How Working Moms Can Make Guilt-Free Choices


How Working Moms Can Make Guilt-Free Choices
Read more here on how to battle some struggles moms can face during the holiday season.

by 5 Simple Steps to Choosing Your Path, W. Granville Brown, for

As a professional life coach, I’m privileged to have some very successful career women as clients. I’ve discovered that many of them face challenges quite different than those encountered by men. For example, consider the deep feelings of guilt many working mothers experience. They feel as if they are being split in half and would gladly sacrifice a pair of Manolo Blahnik shoes for more hours in the day. There is confusion between making a decision and making a choice. Many of these educated women suffer from the consequences of their choices and struggle with making better choices they can live with and feel good about.



Humbly speaking, I believe a process and a skill set are associated with decision and choice making. In order to recognize the difference--as well as the need to learn or improve upon the skill set--a person must be open to personal growth. Each new client has discovered that something is “off” in that individual’s life, and he/she wants to turn it back on. Often the issues are related to the choices made, which, in turn, have led the client to seek my assistance.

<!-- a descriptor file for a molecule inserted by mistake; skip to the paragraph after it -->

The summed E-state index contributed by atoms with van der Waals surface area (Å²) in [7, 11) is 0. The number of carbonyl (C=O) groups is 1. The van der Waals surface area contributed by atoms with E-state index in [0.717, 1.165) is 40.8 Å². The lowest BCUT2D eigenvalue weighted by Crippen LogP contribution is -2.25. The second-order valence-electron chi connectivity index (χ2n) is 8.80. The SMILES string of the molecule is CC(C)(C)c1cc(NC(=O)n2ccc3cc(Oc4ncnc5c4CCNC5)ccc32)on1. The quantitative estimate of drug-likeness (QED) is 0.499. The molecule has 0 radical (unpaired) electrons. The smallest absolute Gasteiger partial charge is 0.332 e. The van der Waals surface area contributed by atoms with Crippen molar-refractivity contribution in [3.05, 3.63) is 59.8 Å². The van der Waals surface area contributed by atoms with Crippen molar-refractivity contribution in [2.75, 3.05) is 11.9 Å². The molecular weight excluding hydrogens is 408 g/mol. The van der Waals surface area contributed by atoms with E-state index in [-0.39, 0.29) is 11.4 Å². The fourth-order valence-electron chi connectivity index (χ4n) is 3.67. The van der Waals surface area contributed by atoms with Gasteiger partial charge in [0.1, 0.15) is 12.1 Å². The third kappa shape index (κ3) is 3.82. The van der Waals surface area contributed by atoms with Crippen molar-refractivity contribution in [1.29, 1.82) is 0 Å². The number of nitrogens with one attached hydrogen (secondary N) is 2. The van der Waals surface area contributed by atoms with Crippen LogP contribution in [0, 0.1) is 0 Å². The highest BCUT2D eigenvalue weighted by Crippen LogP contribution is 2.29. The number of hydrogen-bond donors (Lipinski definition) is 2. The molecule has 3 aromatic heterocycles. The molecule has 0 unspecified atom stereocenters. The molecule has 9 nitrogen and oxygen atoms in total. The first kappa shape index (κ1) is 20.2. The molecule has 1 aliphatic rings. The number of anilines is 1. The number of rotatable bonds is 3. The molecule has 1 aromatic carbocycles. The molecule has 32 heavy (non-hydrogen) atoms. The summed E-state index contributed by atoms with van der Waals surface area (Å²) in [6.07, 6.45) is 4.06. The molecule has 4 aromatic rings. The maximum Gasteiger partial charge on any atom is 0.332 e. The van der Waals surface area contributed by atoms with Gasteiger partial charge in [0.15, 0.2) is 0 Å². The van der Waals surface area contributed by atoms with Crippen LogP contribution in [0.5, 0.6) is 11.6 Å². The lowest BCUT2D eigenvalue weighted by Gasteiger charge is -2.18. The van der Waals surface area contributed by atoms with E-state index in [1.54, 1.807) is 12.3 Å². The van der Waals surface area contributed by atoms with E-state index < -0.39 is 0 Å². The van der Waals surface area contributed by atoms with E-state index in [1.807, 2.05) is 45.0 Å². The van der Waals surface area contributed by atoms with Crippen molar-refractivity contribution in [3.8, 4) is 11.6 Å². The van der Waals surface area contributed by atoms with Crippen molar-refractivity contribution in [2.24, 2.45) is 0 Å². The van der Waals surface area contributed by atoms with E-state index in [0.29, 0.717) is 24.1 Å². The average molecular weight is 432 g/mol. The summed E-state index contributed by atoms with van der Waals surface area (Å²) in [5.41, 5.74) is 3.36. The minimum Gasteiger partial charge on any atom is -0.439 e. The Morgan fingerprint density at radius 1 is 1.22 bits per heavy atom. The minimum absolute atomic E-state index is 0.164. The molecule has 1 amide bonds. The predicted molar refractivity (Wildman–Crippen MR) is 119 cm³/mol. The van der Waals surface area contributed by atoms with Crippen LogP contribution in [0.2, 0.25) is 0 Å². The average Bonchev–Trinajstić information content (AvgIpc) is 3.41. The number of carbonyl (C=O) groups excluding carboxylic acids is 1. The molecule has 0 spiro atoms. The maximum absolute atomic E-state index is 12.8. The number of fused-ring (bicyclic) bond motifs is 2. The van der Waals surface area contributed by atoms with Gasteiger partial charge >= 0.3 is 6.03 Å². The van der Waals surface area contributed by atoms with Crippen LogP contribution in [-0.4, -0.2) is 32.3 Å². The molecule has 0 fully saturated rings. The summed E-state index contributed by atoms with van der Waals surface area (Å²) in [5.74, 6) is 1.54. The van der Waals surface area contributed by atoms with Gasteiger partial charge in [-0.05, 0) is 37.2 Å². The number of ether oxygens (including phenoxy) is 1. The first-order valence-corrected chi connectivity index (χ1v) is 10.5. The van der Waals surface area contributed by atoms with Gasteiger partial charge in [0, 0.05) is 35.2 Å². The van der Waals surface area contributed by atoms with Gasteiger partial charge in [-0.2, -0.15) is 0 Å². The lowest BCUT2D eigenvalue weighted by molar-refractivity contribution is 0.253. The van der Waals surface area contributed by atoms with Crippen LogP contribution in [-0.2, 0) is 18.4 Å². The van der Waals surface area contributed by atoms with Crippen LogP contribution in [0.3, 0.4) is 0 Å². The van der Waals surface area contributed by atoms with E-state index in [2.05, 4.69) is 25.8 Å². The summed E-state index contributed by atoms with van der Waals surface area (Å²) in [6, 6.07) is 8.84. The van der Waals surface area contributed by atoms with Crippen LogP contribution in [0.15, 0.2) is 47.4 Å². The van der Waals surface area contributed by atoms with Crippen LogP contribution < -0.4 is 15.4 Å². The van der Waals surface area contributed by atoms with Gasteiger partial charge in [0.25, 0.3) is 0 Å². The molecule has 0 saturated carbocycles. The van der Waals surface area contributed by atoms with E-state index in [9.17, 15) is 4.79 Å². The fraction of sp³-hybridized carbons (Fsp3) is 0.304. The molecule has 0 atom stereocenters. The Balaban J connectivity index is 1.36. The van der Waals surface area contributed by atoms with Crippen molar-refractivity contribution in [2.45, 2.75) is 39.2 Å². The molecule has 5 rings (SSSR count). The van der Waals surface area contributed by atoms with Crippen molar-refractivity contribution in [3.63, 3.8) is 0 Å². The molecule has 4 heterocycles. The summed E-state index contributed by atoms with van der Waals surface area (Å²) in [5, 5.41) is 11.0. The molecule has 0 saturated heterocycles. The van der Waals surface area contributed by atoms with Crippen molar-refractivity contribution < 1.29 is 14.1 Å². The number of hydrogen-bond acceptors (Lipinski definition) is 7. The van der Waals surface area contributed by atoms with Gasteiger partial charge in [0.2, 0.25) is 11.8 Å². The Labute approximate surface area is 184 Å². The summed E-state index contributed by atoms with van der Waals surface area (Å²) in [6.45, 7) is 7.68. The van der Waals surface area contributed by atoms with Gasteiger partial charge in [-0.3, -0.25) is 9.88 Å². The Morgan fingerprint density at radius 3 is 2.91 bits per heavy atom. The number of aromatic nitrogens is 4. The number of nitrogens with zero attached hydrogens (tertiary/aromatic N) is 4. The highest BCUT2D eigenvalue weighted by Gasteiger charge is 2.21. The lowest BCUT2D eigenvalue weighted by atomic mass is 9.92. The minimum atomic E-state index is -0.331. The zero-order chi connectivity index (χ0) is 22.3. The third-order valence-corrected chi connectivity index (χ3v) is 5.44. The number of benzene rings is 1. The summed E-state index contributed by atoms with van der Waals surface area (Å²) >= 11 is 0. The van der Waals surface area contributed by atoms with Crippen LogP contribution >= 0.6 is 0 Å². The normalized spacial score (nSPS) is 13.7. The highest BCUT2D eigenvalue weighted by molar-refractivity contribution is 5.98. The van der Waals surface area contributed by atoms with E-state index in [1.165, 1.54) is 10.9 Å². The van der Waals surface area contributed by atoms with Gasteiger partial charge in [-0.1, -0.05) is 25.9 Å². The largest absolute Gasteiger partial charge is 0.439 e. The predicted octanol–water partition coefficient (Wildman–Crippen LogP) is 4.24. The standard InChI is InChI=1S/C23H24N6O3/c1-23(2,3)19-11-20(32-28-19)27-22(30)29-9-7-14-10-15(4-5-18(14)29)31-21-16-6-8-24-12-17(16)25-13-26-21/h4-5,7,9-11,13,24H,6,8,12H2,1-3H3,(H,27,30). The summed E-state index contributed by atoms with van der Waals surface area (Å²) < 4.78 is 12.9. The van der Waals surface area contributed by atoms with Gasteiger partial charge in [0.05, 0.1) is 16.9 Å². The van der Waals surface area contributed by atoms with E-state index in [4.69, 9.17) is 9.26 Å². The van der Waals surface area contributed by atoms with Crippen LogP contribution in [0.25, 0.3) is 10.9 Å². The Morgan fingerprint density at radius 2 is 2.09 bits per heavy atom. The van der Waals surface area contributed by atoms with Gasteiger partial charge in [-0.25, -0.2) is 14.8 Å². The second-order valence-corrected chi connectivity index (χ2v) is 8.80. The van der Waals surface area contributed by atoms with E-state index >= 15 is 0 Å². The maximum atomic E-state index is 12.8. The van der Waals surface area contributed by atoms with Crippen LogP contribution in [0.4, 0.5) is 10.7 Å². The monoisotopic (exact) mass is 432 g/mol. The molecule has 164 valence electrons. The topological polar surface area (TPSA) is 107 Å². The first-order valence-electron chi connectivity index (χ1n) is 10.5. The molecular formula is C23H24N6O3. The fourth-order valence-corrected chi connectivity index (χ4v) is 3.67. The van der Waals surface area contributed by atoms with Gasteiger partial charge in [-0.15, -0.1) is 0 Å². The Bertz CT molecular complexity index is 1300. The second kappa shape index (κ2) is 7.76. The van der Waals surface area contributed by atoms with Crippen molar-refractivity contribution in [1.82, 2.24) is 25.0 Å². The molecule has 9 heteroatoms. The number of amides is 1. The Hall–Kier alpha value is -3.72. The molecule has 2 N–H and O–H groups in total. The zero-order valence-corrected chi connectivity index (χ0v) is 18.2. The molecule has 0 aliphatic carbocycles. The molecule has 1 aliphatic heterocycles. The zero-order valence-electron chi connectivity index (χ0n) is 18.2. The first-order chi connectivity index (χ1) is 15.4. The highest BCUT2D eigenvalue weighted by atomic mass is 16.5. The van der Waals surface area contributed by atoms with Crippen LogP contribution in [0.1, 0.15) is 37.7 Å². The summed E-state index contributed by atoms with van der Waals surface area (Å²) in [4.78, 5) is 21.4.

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Oftentimes the two words (decision and choice) are used interchangeably, when, in fact, they have complete and separate meanings.  Let’s start with decision, which means “to reach a conclusion or pass judgment on an issue.”  A choice is defined as “a selection from a number of options.”  To simplify: you make a decision to have dessert after dinner, and then you choose between ice cream, cake, or pie-- keeping in mind that a moment on the lips is like an inch to the hips. Oh please, I’m a man who loves hips; go with the cake. I do digress.

My helpful guide, “5 Simple Steps to Choosing Your Path,” (sorry, shameless plug) illustrates five simple, but powerfully impactive, steps to making wiser choices. Once applied to our daily lives, these steps have proven quite effective in their simplicity.


1. Think it out:  That should be a logical process, but a lot of times in life, we merely react based on experience, the past, emotions, or a myriad of other reasons, without giving much prior thought to making a choice.

2. Willingness to deal with the consequences through ownership:  Yes, we have to own our choices. We can’t point fingers of blame at others when things don’t work out and only take credit for the good. We must own all of our choices.



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This article was originally published at . Reprinted with permission.
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